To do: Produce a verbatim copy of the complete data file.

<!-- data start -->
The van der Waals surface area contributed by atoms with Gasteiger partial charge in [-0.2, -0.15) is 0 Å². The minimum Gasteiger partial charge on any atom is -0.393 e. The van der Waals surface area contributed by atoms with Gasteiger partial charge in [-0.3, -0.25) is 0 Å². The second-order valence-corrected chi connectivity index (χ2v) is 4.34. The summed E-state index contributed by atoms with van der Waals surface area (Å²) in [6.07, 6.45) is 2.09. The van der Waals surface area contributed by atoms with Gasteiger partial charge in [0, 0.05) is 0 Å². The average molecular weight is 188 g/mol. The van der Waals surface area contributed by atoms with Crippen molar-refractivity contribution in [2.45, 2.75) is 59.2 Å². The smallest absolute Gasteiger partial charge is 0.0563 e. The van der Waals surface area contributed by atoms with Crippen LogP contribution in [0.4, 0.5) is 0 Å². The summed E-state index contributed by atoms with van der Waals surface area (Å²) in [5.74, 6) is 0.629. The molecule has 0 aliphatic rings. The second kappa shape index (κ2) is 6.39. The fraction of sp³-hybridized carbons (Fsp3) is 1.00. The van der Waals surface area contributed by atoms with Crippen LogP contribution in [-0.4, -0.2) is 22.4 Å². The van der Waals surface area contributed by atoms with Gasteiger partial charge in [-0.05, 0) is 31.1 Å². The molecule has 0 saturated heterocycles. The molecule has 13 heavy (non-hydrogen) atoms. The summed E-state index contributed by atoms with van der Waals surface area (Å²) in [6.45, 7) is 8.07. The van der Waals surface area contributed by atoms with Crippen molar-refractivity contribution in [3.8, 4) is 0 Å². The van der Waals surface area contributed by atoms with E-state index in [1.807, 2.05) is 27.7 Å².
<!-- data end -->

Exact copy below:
The van der Waals surface area contributed by atoms with Gasteiger partial charge in [-0.2, -0.15) is 0 Å². The minimum Gasteiger partial charge on any atom is -0.393 e. The van der Waals surface area contributed by atoms with Gasteiger partial charge in [-0.3, -0.25) is 0 Å². The second-order valence-corrected chi connectivity index (χ2v) is 4.34. The summed E-state index contributed by atoms with van der Waals surface area (Å²) in [6.07, 6.45) is 2.09. The van der Waals surface area contributed by atoms with Gasteiger partial charge in [0, 0.05) is 0 Å². The average molecular weight is 188 g/mol. The van der Waals surface area contributed by atoms with Crippen molar-refractivity contribution in [2.45, 2.75) is 59.2 Å². The smallest absolute Gasteiger partial charge is 0.0563 e. The van der Waals surface area contributed by atoms with Crippen LogP contribution in [0.4, 0.5) is 0 Å². The summed E-state index contributed by atoms with van der Waals surface area (Å²) in [5.74, 6) is 0.629. The molecule has 0 aliphatic rings. The second kappa shape index (κ2) is 6.39. The fraction of sp³-hybridized carbons (Fsp3) is 1.00. The van der Waals surface area contributed by atoms with Crippen LogP contribution in [-0.4, -0.2) is 22.4 Å². The van der Waals surface area contributed by atoms with Gasteiger partial charge in [-0.05, 0) is 31.1 Å². The molecule has 0 saturated heterocycles. The molecule has 13 heavy (non-hydrogen) atoms. The summed E-state index contributed by atoms with van der Waals surface area (Å²) in [6.45, 7) is 8.07. The van der Waals surface area contributed by atoms with Crippen molar-refractivity contribution in [3.8, 4) is 0 Å². The van der Waals surface area contributed by atoms with E-state index in [1.807, 2.05) is 27.7 Å².